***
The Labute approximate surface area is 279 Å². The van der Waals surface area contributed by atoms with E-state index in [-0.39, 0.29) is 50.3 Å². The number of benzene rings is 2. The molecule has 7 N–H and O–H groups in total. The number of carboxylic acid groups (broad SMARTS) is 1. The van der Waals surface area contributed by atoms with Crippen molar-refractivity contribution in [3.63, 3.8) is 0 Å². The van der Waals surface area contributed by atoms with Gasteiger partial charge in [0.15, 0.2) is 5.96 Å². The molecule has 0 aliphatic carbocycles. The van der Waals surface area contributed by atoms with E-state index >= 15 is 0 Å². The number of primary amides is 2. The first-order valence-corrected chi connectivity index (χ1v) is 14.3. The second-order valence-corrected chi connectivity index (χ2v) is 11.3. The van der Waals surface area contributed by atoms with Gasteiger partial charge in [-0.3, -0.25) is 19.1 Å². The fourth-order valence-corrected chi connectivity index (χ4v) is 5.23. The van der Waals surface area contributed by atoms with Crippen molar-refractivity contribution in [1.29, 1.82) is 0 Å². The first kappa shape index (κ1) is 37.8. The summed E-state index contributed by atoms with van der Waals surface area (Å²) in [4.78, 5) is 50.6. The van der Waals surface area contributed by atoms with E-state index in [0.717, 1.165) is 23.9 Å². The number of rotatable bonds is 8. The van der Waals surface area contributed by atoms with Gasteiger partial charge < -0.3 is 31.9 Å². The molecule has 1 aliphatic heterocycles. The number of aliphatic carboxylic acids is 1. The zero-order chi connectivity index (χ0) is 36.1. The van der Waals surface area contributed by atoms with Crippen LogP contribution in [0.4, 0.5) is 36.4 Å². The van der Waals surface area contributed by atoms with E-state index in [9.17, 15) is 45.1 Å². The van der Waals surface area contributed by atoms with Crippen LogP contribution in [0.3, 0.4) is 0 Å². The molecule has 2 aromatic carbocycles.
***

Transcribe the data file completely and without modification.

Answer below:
The Labute approximate surface area is 279 Å². The van der Waals surface area contributed by atoms with E-state index in [-0.39, 0.29) is 50.3 Å². The number of benzene rings is 2. The molecule has 7 N–H and O–H groups in total. The number of carboxylic acid groups (broad SMARTS) is 1. The van der Waals surface area contributed by atoms with Crippen molar-refractivity contribution in [3.63, 3.8) is 0 Å². The van der Waals surface area contributed by atoms with Gasteiger partial charge in [0.15, 0.2) is 5.96 Å². The molecule has 0 aliphatic carbocycles. The van der Waals surface area contributed by atoms with E-state index >= 15 is 0 Å². The number of primary amides is 2. The first-order valence-corrected chi connectivity index (χ1v) is 14.3. The second-order valence-corrected chi connectivity index (χ2v) is 11.3. The van der Waals surface area contributed by atoms with Gasteiger partial charge in [-0.3, -0.25) is 19.1 Å². The fourth-order valence-corrected chi connectivity index (χ4v) is 5.23. The van der Waals surface area contributed by atoms with Crippen molar-refractivity contribution in [1.29, 1.82) is 0 Å². The first kappa shape index (κ1) is 37.8. The summed E-state index contributed by atoms with van der Waals surface area (Å²) in [4.78, 5) is 50.6. The van der Waals surface area contributed by atoms with E-state index in [0.717, 1.165) is 23.9 Å². The number of rotatable bonds is 8. The van der Waals surface area contributed by atoms with Gasteiger partial charge < -0.3 is 31.9 Å². The molecule has 1 aliphatic heterocycles. The number of aliphatic carboxylic acids is 1. The zero-order chi connectivity index (χ0) is 36.1. The van der Waals surface area contributed by atoms with Crippen LogP contribution in [0.4, 0.5) is 36.4 Å². The van der Waals surface area contributed by atoms with E-state index in [9.17, 15) is 45.1 Å². The van der Waals surface area contributed by atoms with Crippen LogP contribution in [0.3, 0.4) is 0 Å². The molecule has 2 aromatic carbocycles.